Concerning individual property rights, FeFo (Finnmark Estate) own the investigated area, except for a private parcel of 0.007km2.

Property rights on field three: Sørøya

The conclusion of field three is similar with those for the other fields concerning collective property rights:  The Finnmark Commission concluded that neither reindeer herders nor local people have acquired collective property rights. There also were no individual property rights identified in this field.

Collective Rights of Use (all the fields)

For the all the three fields, collective rights to graze livestock, harvest wood and peat, fishing, hunting and trapping, and collecting eggs, down and berries are recognized, where the Finnmark Commission generally and similarly for all three fields, concluded that the rights of the local population have an independent legal basis:

“Concerning the resident local population, these rights [described in the Finnmark Act § 22 and 23] have an independent legal basis beside the law, similar to the common rights in southern Norway, and similar to the reindeer husbandry rights in the areas where there has been reindeer husbandry historically.”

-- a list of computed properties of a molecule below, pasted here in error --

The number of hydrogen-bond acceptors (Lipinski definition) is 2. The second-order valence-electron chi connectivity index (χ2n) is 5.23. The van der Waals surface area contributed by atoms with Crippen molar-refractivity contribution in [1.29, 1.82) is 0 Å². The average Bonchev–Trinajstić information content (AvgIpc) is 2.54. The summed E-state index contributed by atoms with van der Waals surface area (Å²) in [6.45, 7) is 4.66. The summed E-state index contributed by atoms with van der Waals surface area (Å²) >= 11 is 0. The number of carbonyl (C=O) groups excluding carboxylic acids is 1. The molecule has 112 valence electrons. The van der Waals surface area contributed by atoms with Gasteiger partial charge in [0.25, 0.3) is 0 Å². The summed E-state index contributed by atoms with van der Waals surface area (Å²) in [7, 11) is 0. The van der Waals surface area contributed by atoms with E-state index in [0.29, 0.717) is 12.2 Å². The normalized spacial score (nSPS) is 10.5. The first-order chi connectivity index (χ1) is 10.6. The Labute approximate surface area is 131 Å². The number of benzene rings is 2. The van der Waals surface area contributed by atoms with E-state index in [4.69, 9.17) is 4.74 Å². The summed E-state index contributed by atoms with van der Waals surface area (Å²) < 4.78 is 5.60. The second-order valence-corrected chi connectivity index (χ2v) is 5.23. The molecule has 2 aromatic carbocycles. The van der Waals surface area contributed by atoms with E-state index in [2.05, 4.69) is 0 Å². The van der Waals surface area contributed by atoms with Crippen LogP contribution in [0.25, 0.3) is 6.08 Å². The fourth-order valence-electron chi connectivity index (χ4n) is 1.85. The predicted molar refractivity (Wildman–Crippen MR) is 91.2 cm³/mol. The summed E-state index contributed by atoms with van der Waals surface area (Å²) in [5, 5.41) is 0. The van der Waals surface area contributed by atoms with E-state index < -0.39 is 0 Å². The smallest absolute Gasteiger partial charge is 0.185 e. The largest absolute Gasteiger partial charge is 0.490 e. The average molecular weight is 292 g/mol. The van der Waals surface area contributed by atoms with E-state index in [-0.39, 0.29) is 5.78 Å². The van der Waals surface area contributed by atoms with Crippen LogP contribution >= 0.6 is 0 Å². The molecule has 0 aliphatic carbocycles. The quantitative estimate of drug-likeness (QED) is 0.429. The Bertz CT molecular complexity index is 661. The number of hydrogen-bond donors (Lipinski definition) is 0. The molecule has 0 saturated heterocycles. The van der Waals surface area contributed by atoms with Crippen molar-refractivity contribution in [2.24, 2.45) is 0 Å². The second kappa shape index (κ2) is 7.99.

Collective Rights of Use (all the fields)

However, the Finnmark Commission conclusions do not imply any changes in the actual status:

“Although these rights, to some extent, have an independent legal basis, they are codified in the Finnmark Act, and therefore subject FeFo disposal authorizations.”

This means that it is FeFo who is mandated to govern, regulate and decide to what extend the locals are allowed to enjoy their independent rights. However, the Finnmark Commission poses a limitation on FeFo’s regulation, as other uses of the resources cannot displace local use.

To have Exclusive Rights of Use, there must be a special legal basis.  
“If the locals are to be allowed to have an influence on the extent of use, the rights must have a special legal basis, established by immemorial usage or prescription time has exercised a use that goes beyond the limits that are currently enshrined in the Finnmark Act.”

This means that rights established before 1775 [when the state ownership appeared] have a weaker protection for the landowner [FeFo] or governmental regulation than rights acquired by prescription or immemorial usage after the state land management in Finnmark started.